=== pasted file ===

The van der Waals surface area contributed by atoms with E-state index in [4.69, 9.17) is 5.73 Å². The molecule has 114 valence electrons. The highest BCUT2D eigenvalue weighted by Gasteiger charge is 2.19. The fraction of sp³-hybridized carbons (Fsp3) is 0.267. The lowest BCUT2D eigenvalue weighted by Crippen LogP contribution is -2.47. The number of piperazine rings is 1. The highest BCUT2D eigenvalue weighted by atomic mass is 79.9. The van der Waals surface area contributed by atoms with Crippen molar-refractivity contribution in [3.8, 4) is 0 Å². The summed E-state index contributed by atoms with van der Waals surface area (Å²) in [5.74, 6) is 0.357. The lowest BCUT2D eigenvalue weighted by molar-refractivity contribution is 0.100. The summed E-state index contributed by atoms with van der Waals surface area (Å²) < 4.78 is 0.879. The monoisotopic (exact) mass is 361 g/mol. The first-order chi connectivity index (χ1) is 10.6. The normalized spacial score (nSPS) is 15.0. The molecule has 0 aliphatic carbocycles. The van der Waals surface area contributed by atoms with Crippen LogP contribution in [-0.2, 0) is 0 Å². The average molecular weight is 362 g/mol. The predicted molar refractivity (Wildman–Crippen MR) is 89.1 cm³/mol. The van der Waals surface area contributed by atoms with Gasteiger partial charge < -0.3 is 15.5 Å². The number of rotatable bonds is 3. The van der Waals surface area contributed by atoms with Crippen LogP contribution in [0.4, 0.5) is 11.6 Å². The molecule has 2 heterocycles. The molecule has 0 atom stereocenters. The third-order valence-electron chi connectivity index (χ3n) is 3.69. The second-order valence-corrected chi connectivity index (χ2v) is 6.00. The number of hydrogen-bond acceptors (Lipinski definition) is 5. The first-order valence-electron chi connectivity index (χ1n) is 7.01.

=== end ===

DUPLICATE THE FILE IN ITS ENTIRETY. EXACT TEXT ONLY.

The van der Waals surface area contributed by atoms with E-state index in [4.69, 9.17) is 5.73 Å². The molecule has 114 valence electrons. The highest BCUT2D eigenvalue weighted by Gasteiger charge is 2.19. The fraction of sp³-hybridized carbons (Fsp3) is 0.267. The lowest BCUT2D eigenvalue weighted by Crippen LogP contribution is -2.47. The number of piperazine rings is 1. The highest BCUT2D eigenvalue weighted by atomic mass is 79.9. The van der Waals surface area contributed by atoms with Crippen molar-refractivity contribution in [3.8, 4) is 0 Å². The summed E-state index contributed by atoms with van der Waals surface area (Å²) in [5.74, 6) is 0.357. The lowest BCUT2D eigenvalue weighted by molar-refractivity contribution is 0.100. The summed E-state index contributed by atoms with van der Waals surface area (Å²) < 4.78 is 0.879. The monoisotopic (exact) mass is 361 g/mol. The first-order chi connectivity index (χ1) is 10.6. The normalized spacial score (nSPS) is 15.0. The molecule has 0 aliphatic carbocycles. The van der Waals surface area contributed by atoms with Crippen LogP contribution in [-0.2, 0) is 0 Å². The average molecular weight is 362 g/mol. The predicted molar refractivity (Wildman–Crippen MR) is 89.1 cm³/mol. The van der Waals surface area contributed by atoms with Gasteiger partial charge < -0.3 is 15.5 Å². The number of rotatable bonds is 3. The van der Waals surface area contributed by atoms with Crippen LogP contribution in [0.4, 0.5) is 11.6 Å². The molecule has 2 heterocycles. The molecule has 0 atom stereocenters. The third-order valence-electron chi connectivity index (χ3n) is 3.69. The second-order valence-corrected chi connectivity index (χ2v) is 6.00. The number of hydrogen-bond acceptors (Lipinski definition) is 5. The first-order valence-electron chi connectivity index (χ1n) is 7.01.